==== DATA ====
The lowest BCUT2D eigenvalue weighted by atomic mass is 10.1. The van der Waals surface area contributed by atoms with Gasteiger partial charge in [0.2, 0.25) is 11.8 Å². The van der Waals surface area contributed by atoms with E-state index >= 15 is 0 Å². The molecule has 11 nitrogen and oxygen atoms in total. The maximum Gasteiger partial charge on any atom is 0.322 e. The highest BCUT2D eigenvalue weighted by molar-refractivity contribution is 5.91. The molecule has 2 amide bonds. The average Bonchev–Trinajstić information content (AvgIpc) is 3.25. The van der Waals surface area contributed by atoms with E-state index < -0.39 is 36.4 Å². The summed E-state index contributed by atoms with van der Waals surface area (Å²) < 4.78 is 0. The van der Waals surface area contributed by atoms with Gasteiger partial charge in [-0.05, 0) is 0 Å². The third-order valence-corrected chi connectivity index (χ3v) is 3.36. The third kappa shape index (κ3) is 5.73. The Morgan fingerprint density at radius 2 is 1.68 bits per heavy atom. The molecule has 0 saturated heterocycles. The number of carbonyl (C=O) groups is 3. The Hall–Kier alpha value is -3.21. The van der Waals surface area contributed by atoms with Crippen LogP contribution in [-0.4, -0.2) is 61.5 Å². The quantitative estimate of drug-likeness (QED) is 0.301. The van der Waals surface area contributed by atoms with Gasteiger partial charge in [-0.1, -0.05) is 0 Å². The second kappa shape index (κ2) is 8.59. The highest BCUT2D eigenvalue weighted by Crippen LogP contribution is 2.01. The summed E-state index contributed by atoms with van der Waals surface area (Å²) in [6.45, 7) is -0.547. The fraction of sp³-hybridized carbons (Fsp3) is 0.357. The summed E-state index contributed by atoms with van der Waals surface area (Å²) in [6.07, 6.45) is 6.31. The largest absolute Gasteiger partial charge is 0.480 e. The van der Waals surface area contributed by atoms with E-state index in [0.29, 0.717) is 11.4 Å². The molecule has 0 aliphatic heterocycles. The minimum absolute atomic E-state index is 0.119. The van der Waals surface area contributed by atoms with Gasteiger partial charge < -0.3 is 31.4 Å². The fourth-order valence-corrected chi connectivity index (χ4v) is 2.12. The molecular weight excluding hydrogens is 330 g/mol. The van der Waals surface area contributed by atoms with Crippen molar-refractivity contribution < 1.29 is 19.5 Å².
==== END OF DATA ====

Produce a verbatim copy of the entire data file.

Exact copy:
The lowest BCUT2D eigenvalue weighted by atomic mass is 10.1. The van der Waals surface area contributed by atoms with Gasteiger partial charge in [0.2, 0.25) is 11.8 Å². The van der Waals surface area contributed by atoms with E-state index >= 15 is 0 Å². The molecule has 11 nitrogen and oxygen atoms in total. The maximum Gasteiger partial charge on any atom is 0.322 e. The highest BCUT2D eigenvalue weighted by molar-refractivity contribution is 5.91. The molecule has 2 amide bonds. The average Bonchev–Trinajstić information content (AvgIpc) is 3.25. The van der Waals surface area contributed by atoms with E-state index < -0.39 is 36.4 Å². The summed E-state index contributed by atoms with van der Waals surface area (Å²) < 4.78 is 0. The van der Waals surface area contributed by atoms with Gasteiger partial charge in [-0.05, 0) is 0 Å². The third-order valence-corrected chi connectivity index (χ3v) is 3.36. The third kappa shape index (κ3) is 5.73. The Morgan fingerprint density at radius 2 is 1.68 bits per heavy atom. The molecule has 0 saturated heterocycles. The number of carbonyl (C=O) groups is 3. The Hall–Kier alpha value is -3.21. The van der Waals surface area contributed by atoms with Crippen LogP contribution in [-0.4, -0.2) is 61.5 Å². The quantitative estimate of drug-likeness (QED) is 0.301. The van der Waals surface area contributed by atoms with Gasteiger partial charge in [-0.1, -0.05) is 0 Å². The second kappa shape index (κ2) is 8.59. The highest BCUT2D eigenvalue weighted by Crippen LogP contribution is 2.01. The summed E-state index contributed by atoms with van der Waals surface area (Å²) in [6.45, 7) is -0.547. The fraction of sp³-hybridized carbons (Fsp3) is 0.357. The summed E-state index contributed by atoms with van der Waals surface area (Å²) in [6.07, 6.45) is 6.31. The largest absolute Gasteiger partial charge is 0.480 e. The van der Waals surface area contributed by atoms with E-state index in [0.29, 0.717) is 11.4 Å². The molecule has 0 aliphatic heterocycles. The minimum absolute atomic E-state index is 0.119. The van der Waals surface area contributed by atoms with Gasteiger partial charge < -0.3 is 31.4 Å². The fourth-order valence-corrected chi connectivity index (χ4v) is 2.12. The molecular weight excluding hydrogens is 330 g/mol. The van der Waals surface area contributed by atoms with Crippen molar-refractivity contribution < 1.29 is 19.5 Å².